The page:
Spring Flooding-Evacuating Again

Zach Gale places a sandbag on top of a levee as rising waters from the Platte River threaten Hansons Lake in Bellevue.

OMAHA — Three of the four worst levee breaches along the Missouri River in southwest Iowa were expected to be closed Monday, the U.S. Army Corps of Engineers said.

After flooding in March and May resulted in 40 breaches that left the state with a hefty price tag in damages, Iowa is now closer to closing the holes that exposed the Missouri River Valley to floodwaters.

The closure of the four breaches has a projected cost of more than $34 million.

The flooding has been so intense for months that the river is now flowing in a new direction — to the east instead of south — heading overland toward Interstate 29, a rail line and Iowa communities.

"Our immediate goal is stop the river from flowing the wrong direction, to keep it from going east, to make it go south again," said the readiness branch chief for the Corps' Omaha district, Matthew Krajewski.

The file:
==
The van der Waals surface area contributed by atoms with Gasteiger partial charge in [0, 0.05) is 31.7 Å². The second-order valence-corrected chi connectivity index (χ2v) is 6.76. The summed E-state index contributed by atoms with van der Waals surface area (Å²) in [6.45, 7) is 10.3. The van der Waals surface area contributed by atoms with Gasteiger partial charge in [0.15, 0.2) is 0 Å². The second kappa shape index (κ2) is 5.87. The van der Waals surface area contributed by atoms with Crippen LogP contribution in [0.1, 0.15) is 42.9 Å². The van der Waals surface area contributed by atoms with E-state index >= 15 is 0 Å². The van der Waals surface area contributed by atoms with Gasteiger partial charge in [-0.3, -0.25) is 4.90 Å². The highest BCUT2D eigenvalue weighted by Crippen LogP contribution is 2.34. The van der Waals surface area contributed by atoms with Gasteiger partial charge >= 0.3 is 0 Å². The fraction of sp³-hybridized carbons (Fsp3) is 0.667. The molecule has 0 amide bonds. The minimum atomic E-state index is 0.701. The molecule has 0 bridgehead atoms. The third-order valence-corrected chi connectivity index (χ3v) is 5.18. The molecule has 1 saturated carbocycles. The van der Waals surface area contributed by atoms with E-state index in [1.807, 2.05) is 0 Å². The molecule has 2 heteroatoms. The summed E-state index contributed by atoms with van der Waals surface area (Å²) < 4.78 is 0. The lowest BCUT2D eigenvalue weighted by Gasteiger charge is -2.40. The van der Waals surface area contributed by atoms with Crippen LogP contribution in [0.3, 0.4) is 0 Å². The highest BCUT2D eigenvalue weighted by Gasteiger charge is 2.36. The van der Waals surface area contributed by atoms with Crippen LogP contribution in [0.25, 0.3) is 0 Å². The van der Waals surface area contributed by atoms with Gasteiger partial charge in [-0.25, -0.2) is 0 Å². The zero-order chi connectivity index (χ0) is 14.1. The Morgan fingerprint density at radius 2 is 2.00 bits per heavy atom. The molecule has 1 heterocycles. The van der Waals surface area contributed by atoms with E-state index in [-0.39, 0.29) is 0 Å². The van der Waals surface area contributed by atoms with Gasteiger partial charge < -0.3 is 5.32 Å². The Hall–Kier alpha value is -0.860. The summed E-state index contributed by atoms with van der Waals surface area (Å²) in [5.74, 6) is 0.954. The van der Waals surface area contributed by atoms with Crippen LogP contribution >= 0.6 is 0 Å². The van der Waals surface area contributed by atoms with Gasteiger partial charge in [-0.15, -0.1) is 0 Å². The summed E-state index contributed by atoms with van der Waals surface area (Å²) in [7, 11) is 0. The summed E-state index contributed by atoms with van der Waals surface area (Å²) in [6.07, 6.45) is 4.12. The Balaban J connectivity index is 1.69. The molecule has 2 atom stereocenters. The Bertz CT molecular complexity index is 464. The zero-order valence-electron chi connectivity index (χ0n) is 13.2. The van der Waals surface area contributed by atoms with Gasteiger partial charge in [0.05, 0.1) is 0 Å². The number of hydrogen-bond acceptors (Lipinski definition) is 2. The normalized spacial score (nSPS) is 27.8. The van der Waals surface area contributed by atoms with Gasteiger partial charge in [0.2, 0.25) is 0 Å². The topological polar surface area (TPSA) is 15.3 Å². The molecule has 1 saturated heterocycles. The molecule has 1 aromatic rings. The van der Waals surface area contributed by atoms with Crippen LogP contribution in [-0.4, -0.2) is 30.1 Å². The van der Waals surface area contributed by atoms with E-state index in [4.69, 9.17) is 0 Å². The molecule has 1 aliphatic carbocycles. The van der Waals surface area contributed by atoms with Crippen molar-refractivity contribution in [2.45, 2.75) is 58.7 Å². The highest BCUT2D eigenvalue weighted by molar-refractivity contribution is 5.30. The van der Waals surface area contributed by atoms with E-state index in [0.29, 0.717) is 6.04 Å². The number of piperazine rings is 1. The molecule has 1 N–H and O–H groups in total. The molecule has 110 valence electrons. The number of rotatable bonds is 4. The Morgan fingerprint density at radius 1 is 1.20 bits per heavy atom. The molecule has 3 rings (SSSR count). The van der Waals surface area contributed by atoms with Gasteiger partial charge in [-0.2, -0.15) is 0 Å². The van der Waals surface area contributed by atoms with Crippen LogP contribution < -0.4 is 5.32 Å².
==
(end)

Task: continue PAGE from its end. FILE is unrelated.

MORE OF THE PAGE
He added that the four breaches were targeted as priorities because of the infrastructure they protect.

The largest of the four breaches is 1,200 feet on a levee that shields parts of Council Bluffs, Nebraska 34, Interstate 29, two energy plants, a rail line, a Google data center and the town of Pacific Junction. The others were in levees protecting Bartlett, Percival and Hamburg.

Now that construction on the four breaches is in its final stages, the Corps will move on to a $44.2 million project to fill two holes in the levee near Watson, Missouri. Those breaches are contributing to the flooding of Interstate 29.

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Krajewski said holes are being filled to a minimum level of protection, not to the levee height or condition that existed before this spring's flooding. Additional work will be needed to do that, he noted.

The Corps is targeting March 2020 to close all breaches along the river between Omaha and Rulo, Krajewski said.

"It's a lofty goal, admittedly," he said. "But that's our goal."


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